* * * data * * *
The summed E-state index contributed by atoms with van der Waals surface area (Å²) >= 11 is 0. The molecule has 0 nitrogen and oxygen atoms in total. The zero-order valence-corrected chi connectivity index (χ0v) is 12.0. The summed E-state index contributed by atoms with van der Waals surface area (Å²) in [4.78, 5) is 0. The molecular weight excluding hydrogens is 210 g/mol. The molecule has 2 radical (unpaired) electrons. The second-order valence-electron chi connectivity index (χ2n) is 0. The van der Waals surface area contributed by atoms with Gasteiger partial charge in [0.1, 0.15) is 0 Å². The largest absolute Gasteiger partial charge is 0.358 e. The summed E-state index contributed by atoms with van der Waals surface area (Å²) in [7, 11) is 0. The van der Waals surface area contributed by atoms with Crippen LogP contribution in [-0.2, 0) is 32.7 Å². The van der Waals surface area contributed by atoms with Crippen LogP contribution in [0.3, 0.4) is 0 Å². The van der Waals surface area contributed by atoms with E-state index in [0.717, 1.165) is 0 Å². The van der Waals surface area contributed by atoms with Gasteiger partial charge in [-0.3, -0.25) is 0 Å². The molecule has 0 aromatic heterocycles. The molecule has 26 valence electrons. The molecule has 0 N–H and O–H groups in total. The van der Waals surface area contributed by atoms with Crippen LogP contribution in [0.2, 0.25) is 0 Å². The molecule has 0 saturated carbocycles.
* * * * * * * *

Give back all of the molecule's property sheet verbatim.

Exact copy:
The summed E-state index contributed by atoms with van der Waals surface area (Å²) >= 11 is 0. The molecule has 0 nitrogen and oxygen atoms in total. The zero-order valence-corrected chi connectivity index (χ0v) is 12.0. The summed E-state index contributed by atoms with van der Waals surface area (Å²) in [4.78, 5) is 0. The molecular weight excluding hydrogens is 210 g/mol. The molecule has 2 radical (unpaired) electrons. The second-order valence-electron chi connectivity index (χ2n) is 0. The van der Waals surface area contributed by atoms with Gasteiger partial charge in [0.1, 0.15) is 0 Å². The largest absolute Gasteiger partial charge is 0.358 e. The summed E-state index contributed by atoms with van der Waals surface area (Å²) in [7, 11) is 0. The van der Waals surface area contributed by atoms with Crippen LogP contribution in [-0.2, 0) is 32.7 Å². The van der Waals surface area contributed by atoms with Crippen LogP contribution in [0.3, 0.4) is 0 Å². The van der Waals surface area contributed by atoms with E-state index in [0.717, 1.165) is 0 Å². The van der Waals surface area contributed by atoms with Gasteiger partial charge in [-0.3, -0.25) is 0 Å². The molecule has 0 aromatic heterocycles. The molecule has 26 valence electrons. The molecule has 0 N–H and O–H groups in total. The van der Waals surface area contributed by atoms with Crippen LogP contribution in [0.2, 0.25) is 0 Å². The molecule has 0 saturated carbocycles.